“But, all over Britain, people have fallen for the scam. In the Brexit referendum, we’ve seen what happens when working-class culture gets hijacked – and when the party that is supposed to be defending working people just cannot find the language or the offer to separate a fake revolt from a real one. In many working-class communities, people are getting ready to vote leave not just as a way of telling the neoliberal elite to get stuffed. They also want to discomfort the metropolitan, liberal, university-educated salariat for good measure…
“I want to have one last go at convincing you that leaving now, under these conditions, would be a disaster. First, let’s recognise the problem. For people in the working classes, wages are at rock bottom. Their employers treat them like dirt. Their high streets are lined with empty shops. Their grownup kids cannot afford to buy a home. Class sizes at school are too high. NHS waiting times are too long …
“But a Brexit led by Ukip and the Tory right will not make any of these things better: it will make them worse. Take a look at the people leading the Brexit movement. Nigel Farage, Neil Hamilton, Boris Johnson, Michael Gove. They have fought all their lives for one objective: to give more power to employers and less to workers. Many leading Brexiters are on record as wanting to privatise the NHS. They revelled in the destruction of the working-class communities and cultures capable of staging real revolt.”
JUAN GONZÁLEZ: And, Thomas Frank, to get to Donald Trump, as well, and his appeal, obviously he has focused a lot of his attention on these trade deals, on NAFTA and the Pacific trade partnership. What about the appeal of Trump to working-class voters? Is that real or not, from what you can tell?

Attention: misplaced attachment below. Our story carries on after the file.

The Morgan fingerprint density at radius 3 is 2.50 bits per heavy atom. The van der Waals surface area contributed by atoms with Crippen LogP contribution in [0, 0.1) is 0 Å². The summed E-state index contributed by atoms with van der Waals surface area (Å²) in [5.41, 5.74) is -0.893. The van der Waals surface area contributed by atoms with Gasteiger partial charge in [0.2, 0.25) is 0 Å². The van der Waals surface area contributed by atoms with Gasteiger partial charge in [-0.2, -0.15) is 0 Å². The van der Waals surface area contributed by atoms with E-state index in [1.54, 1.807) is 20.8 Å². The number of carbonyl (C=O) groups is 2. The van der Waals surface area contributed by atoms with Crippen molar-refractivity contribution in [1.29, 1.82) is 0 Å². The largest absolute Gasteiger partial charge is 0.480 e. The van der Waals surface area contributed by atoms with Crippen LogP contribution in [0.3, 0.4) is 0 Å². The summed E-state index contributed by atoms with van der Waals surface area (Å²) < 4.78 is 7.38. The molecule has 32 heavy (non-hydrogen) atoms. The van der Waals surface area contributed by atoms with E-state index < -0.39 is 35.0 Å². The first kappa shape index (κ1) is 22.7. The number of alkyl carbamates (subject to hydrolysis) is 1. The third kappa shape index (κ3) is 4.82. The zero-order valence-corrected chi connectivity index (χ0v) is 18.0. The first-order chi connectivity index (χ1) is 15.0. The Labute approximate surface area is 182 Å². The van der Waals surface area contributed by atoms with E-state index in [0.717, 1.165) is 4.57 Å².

THOMAS FRANK: Well, it’s real, but it’s—I mean, it’s shrinking fast. I mean, this guy is—this guy is a gold-plated buffoon, you know? What we have to—what we have to consider here with Donald Trump is we have to understand that what’s happening with Donald Trump, this is not—you know, there’s all sorts of different ways of describing it, but what we’re really seeing here is a reaction to—I mean, you know, to inequality. This is what it looks like when vast parts of America are—you know, when the economy has basically dried up and blown away. You know, this is what deindustrialization—at the end of the day, this is what it looks like, when, you know, Democrats go around celebrating this wonderful new information economy that we’re in. And by the way, they’re doing it today on The New York Times op-ed page; they do it all the time. They celebrate that. And the other side of the coin is that, you know, the middle class is shrinking. Wages never go anywhere. You know, the percentage of the gross national product that is—that goes to labor these days is the lowest it has ever been since World War II. You know, look, for a lot of people, the promise of American life is over. It’s gone.
And this is only going to get worse under a Hillary Clinton presidency. And, well, it would get much, much worse under a Donald Trump presidency. But what I’m getting at here is that this phenomenon, inequality, is going to get worse. All the problems that we’re looking at today, our economic problems, are going to—are going to get worse. And four years from now, you’re going to have another Trump.
Owen Jones, at the end of Chavs, writes (remember, this is 2012):
It would be tempting to make all sorts of doom-laden, apocalyptic predictions about what will happen if such a [global labor movement] fails to get off the ground, and warn darkly of riots and revolutions. The reality is just downright depressing. The working class will remain weak and voice-less. They will still be the butt of jokes at middle-class dinner parties, detested in angry right-wing newspaper columns, and ridiculed in TV sitcoms. Entire communities will remain without secure, well-paid work, and the people that comprise them will continue to be demonized for it. Living standards will go on stagnating and declining, even while the richest rake it in like never before. Ever fewer working-class people will bother to vote. Right-wing populism will tap into growing disillusionment and fury at the manner in which working-class people have become so despised. Mainstream politicians will continue to focus their energies on satisfying the demands of a small, wealthy elite, while growing ever more indifferent to the needs of an increasingly apathetic working class…
At its heart, the demonization of the working class is the flagrant triumphal ism of the rich who, no longer challenged by those below them, instead point and laugh at them.
Join any conversation with members of the Democratic Party and nine times out of ten, right now you’ll hear the same mockery and total dismissal of those supporting Donald Trump.